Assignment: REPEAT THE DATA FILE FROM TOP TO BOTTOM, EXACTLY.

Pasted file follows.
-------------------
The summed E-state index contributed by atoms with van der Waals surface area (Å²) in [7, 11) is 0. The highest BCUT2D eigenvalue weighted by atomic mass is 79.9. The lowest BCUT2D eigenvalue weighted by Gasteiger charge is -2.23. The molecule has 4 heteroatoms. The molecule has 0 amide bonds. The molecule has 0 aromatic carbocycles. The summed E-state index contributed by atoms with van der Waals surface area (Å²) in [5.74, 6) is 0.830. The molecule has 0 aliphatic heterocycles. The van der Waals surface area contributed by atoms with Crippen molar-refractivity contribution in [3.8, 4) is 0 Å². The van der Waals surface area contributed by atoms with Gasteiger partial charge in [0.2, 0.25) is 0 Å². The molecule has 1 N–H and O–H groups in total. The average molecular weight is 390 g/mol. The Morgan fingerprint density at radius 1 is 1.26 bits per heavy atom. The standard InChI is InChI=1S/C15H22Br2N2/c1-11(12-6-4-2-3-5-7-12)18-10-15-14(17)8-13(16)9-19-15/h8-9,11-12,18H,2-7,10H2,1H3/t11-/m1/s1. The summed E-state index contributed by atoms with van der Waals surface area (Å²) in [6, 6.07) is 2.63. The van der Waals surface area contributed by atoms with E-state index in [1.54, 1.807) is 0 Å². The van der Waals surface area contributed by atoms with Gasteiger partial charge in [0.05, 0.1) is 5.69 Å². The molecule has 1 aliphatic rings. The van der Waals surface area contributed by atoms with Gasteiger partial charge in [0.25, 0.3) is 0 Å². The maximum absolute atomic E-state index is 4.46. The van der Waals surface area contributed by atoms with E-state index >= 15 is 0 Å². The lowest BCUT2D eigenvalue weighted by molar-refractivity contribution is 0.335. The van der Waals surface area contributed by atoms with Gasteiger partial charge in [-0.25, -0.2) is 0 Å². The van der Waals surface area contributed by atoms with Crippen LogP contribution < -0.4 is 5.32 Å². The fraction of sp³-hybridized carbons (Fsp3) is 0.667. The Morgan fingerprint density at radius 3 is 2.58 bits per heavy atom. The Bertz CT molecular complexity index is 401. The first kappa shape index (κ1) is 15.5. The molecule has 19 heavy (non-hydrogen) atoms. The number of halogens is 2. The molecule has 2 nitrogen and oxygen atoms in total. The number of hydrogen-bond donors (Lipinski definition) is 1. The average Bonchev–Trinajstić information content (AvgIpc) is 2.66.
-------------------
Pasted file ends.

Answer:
The summed E-state index contributed by atoms with van der Waals surface area (Å²) in [7, 11) is 0. The highest BCUT2D eigenvalue weighted by atomic mass is 79.9. The lowest BCUT2D eigenvalue weighted by Gasteiger charge is -2.23. The molecule has 4 heteroatoms. The molecule has 0 amide bonds. The molecule has 0 aromatic carbocycles. The summed E-state index contributed by atoms with van der Waals surface area (Å²) in [5.74, 6) is 0.830. The molecule has 0 aliphatic heterocycles. The van der Waals surface area contributed by atoms with Crippen molar-refractivity contribution in [3.8, 4) is 0 Å². The van der Waals surface area contributed by atoms with Gasteiger partial charge in [0.2, 0.25) is 0 Å². The molecule has 1 N–H and O–H groups in total. The average molecular weight is 390 g/mol. The Morgan fingerprint density at radius 1 is 1.26 bits per heavy atom. The standard InChI is InChI=1S/C15H22Br2N2/c1-11(12-6-4-2-3-5-7-12)18-10-15-14(17)8-13(16)9-19-15/h8-9,11-12,18H,2-7,10H2,1H3/t11-/m1/s1. The summed E-state index contributed by atoms with van der Waals surface area (Å²) in [6, 6.07) is 2.63. The van der Waals surface area contributed by atoms with E-state index in [1.54, 1.807) is 0 Å². The van der Waals surface area contributed by atoms with Gasteiger partial charge in [0.05, 0.1) is 5.69 Å². The molecule has 1 aliphatic rings. The van der Waals surface area contributed by atoms with Gasteiger partial charge in [0.25, 0.3) is 0 Å². The maximum absolute atomic E-state index is 4.46. The van der Waals surface area contributed by atoms with E-state index >= 15 is 0 Å². The lowest BCUT2D eigenvalue weighted by molar-refractivity contribution is 0.335. The van der Waals surface area contributed by atoms with Gasteiger partial charge in [-0.25, -0.2) is 0 Å². The van der Waals surface area contributed by atoms with Crippen LogP contribution < -0.4 is 5.32 Å². The fraction of sp³-hybridized carbons (Fsp3) is 0.667. The Morgan fingerprint density at radius 3 is 2.58 bits per heavy atom. The Bertz CT molecular complexity index is 401. The first kappa shape index (κ1) is 15.5. The molecule has 19 heavy (non-hydrogen) atoms. The number of halogens is 2. The molecule has 2 nitrogen and oxygen atoms in total. The number of hydrogen-bond donors (Lipinski definition) is 1. The average Bonchev–Trinajstić information content (AvgIpc) is 2.66.